It was packed, I mean packed.
In fact for several minutes I didn't even realize there was a small kid, probably five or six years old, standing next to me. The poor little guy barely came up to my hip. It's hard enough putting up with the crowds when you're eye to eye with them but imagine being surrounded by a wall of black trench coats and you can't see over them. And with each stop the trench coats keep pressing in around you, tighter and tighter.
One very kind man offered his seat to the little boy but his mom declined, saying they were getting off soon anyway.
Eventually, the inevitable happened.
The tumor-like crowds, the thick air, it was all too much for him. The little boy told his mom he felt sick and that he was going to throw up.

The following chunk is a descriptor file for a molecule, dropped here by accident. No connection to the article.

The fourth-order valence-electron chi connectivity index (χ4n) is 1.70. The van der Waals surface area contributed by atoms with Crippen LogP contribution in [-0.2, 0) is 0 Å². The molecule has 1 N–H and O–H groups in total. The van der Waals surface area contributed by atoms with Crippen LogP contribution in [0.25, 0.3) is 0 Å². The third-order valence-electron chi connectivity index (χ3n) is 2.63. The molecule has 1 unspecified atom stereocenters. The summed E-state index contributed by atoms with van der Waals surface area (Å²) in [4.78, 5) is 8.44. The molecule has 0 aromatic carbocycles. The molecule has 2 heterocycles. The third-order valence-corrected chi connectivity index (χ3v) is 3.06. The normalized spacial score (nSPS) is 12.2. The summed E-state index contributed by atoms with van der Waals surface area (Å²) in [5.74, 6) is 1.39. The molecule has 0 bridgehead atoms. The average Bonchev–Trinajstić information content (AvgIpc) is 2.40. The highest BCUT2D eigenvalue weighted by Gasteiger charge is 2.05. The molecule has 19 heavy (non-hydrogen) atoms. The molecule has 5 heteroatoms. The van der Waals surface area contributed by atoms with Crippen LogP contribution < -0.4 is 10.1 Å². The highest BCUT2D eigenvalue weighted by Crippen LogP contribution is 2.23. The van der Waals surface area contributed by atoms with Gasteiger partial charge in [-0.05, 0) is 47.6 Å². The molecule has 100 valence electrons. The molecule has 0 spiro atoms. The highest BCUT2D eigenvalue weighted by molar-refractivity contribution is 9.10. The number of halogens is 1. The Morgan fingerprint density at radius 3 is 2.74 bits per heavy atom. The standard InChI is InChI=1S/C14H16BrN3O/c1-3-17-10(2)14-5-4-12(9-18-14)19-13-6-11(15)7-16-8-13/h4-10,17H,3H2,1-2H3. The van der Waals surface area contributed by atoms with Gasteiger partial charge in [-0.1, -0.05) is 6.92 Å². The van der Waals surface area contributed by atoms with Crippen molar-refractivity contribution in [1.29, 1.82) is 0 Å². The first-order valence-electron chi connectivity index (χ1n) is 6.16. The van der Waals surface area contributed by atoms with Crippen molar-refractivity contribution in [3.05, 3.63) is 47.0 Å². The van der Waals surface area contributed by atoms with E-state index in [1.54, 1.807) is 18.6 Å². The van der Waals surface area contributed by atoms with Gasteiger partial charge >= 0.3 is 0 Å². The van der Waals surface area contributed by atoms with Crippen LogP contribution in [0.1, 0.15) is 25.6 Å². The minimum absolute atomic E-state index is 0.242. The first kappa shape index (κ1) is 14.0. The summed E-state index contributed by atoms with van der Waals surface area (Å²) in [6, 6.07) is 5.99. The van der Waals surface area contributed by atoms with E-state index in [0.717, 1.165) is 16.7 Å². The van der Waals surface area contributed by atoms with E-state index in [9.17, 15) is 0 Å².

Anything that came up out of that little boy's stomach was never going to hit the floor, I can tell you that for sure. We were one solid unit of Packed People on that train.
And you know how throwing up can have that viral effect on everyone? I was trying hard not to think about that.
I was focusing instead on the goodness of the man who offered his seat to the little boy. I was grateful that people do things like that. I was glad to know that if it was my son, someone would show him compassion and consideration. I was proud to call Beijing home, a place where such selfless acts are not unusual.
Goodness. Gratitude. Compassion. Consideration. Selflessness.
By meditating on these good things, I managed to keep that little boy from throwing up, at least until I got to my stop.
And I can't confirm this, but I think I sustained him until he got to his destination.